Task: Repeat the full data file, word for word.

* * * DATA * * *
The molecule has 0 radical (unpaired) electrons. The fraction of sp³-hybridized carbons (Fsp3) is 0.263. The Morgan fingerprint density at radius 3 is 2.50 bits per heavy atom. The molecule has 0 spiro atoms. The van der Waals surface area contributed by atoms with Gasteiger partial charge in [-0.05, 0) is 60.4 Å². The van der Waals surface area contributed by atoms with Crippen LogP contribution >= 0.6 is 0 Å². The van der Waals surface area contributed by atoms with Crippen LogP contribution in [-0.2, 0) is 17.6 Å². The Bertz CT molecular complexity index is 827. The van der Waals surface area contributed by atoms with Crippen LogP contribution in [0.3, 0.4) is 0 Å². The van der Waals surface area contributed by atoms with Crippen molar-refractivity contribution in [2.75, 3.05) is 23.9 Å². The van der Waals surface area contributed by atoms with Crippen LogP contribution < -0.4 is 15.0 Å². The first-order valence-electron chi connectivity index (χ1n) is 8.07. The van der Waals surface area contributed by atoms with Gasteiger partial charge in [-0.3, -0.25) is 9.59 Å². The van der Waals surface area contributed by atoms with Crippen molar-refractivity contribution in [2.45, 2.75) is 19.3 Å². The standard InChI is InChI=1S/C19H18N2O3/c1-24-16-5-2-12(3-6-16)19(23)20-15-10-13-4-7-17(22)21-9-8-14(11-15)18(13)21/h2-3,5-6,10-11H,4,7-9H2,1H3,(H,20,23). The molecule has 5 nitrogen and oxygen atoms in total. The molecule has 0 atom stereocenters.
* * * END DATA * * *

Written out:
The molecule has 0 radical (unpaired) electrons. The fraction of sp³-hybridized carbons (Fsp3) is 0.263. The Morgan fingerprint density at radius 3 is 2.50 bits per heavy atom. The molecule has 0 spiro atoms. The van der Waals surface area contributed by atoms with Gasteiger partial charge in [-0.05, 0) is 60.4 Å². The van der Waals surface area contributed by atoms with Crippen LogP contribution >= 0.6 is 0 Å². The van der Waals surface area contributed by atoms with Crippen LogP contribution in [-0.2, 0) is 17.6 Å². The Bertz CT molecular complexity index is 827. The van der Waals surface area contributed by atoms with Crippen LogP contribution in [0.3, 0.4) is 0 Å². The van der Waals surface area contributed by atoms with Crippen molar-refractivity contribution in [2.75, 3.05) is 23.9 Å². The van der Waals surface area contributed by atoms with Crippen LogP contribution < -0.4 is 15.0 Å². The first-order valence-electron chi connectivity index (χ1n) is 8.07. The van der Waals surface area contributed by atoms with Gasteiger partial charge in [-0.3, -0.25) is 9.59 Å². The van der Waals surface area contributed by atoms with Crippen molar-refractivity contribution in [2.45, 2.75) is 19.3 Å². The standard InChI is InChI=1S/C19H18N2O3/c1-24-16-5-2-12(3-6-16)19(23)20-15-10-13-4-7-17(22)21-9-8-14(11-15)18(13)21/h2-3,5-6,10-11H,4,7-9H2,1H3,(H,20,23). The molecule has 5 nitrogen and oxygen atoms in total. The molecule has 0 atom stereocenters.